The Tuareg people found their territory separated by the French colonizers. Then they found themselves in 5 countries: Algeria, Burkina Faso, Libya and Niger. Thus, not only their traditional governance systems (Confederacy) are broken but also their way of life (nomadism) is threatened. They become a minority in the five countries, marginalized and left behind by national institutions. That led to three major Tuareg rebellions in Mali, where Tuareg people asked for the access to national programs like health centers, schools, water, roads and also to have an autonomy in how these services are designated so they respond to the need of people and in harmony of their way of life. Unfortunately, despite all the efforts done both by the Tuaregs and all the people that are in solidarity with them, these demands have not been heard yet. More than 200 000 Tuareg people, mainly women, children and elders had still to flew to neighboring countries for their security. In 1991, Mariam’s family has been attacked and her uncle was killed in the same house. The survivors of her family at that time also crossed the borders to save their lives.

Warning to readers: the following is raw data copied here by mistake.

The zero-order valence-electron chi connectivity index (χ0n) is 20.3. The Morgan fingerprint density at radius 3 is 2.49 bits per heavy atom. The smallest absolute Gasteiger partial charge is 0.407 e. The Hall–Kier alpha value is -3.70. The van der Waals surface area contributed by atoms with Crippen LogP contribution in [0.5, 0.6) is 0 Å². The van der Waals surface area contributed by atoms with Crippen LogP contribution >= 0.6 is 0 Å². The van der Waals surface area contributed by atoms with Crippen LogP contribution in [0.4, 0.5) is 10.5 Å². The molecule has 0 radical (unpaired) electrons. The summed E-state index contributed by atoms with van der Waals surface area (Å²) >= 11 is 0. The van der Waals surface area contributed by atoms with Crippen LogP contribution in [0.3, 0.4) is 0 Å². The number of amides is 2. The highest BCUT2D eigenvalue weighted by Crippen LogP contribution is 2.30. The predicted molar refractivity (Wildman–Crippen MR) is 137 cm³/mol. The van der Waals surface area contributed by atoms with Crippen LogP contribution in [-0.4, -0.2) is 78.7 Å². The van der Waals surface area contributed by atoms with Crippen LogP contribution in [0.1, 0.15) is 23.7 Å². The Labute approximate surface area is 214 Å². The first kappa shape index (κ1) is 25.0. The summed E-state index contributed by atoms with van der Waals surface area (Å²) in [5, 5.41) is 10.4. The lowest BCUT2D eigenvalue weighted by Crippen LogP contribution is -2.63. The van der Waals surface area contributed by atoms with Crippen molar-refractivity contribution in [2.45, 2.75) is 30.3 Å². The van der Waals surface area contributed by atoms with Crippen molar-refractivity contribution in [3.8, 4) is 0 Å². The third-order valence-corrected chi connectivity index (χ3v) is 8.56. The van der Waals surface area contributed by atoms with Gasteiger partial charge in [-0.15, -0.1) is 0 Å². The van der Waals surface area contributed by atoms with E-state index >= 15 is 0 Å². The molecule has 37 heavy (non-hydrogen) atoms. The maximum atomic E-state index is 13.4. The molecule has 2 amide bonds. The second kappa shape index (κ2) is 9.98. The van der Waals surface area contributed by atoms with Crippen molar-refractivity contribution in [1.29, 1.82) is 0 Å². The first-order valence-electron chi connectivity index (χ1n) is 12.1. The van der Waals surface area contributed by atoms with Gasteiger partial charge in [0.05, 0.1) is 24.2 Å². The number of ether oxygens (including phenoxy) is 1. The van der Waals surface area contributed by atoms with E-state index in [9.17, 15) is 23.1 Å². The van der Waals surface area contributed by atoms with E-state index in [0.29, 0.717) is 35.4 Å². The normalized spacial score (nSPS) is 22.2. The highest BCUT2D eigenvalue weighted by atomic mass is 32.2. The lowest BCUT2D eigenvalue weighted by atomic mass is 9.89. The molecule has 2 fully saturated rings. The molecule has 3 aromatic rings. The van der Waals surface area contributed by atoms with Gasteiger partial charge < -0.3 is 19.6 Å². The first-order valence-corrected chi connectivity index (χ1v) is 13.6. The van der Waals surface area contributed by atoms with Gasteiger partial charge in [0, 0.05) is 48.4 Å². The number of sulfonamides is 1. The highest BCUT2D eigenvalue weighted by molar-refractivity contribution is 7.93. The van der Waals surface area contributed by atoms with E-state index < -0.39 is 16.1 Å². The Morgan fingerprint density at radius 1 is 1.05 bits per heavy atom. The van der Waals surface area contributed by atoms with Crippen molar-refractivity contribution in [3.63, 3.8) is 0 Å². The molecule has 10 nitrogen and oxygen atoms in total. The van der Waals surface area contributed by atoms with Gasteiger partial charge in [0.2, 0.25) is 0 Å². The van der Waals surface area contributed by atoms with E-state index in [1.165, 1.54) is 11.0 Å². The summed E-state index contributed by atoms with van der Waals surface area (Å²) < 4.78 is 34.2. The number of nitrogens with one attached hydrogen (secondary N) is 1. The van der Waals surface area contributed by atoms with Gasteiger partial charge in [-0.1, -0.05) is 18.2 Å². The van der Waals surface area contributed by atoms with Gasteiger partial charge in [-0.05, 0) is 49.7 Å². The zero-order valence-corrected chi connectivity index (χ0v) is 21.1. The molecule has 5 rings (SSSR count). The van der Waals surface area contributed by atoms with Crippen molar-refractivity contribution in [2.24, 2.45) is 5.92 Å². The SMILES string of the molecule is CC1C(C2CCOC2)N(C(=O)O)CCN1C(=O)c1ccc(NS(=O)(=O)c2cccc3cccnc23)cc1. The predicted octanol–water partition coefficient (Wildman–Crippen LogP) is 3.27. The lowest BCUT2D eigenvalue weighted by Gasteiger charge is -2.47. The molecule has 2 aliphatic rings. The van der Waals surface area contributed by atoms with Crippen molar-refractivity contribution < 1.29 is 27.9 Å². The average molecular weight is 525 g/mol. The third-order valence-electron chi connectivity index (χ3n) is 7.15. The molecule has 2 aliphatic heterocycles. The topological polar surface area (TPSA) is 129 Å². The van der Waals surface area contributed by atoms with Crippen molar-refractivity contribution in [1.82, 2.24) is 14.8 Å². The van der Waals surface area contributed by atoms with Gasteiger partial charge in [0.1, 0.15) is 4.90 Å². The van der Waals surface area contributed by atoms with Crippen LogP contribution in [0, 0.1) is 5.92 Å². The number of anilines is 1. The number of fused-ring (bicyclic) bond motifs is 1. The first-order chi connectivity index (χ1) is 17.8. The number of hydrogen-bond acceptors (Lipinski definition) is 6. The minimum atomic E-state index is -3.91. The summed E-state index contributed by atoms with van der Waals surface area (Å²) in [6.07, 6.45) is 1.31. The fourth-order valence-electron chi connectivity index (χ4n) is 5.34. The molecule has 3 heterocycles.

It is in that context Mariam, alongside with her sisters and other nomadic women in the Sahel, founded an organization named Tinhinan, the name of a legendary Tuareg queen, to educate nomadic women about their human rights both enshrined in traditional, national, regional and international laws and to work Tuareg people including women, youth and leaders , UN organizations (ECOSOC and Peacebuilding Commission), members states,sub regional institutions (ECOWAS, G5-Sahel), others Indigenous peoples and academic institutions.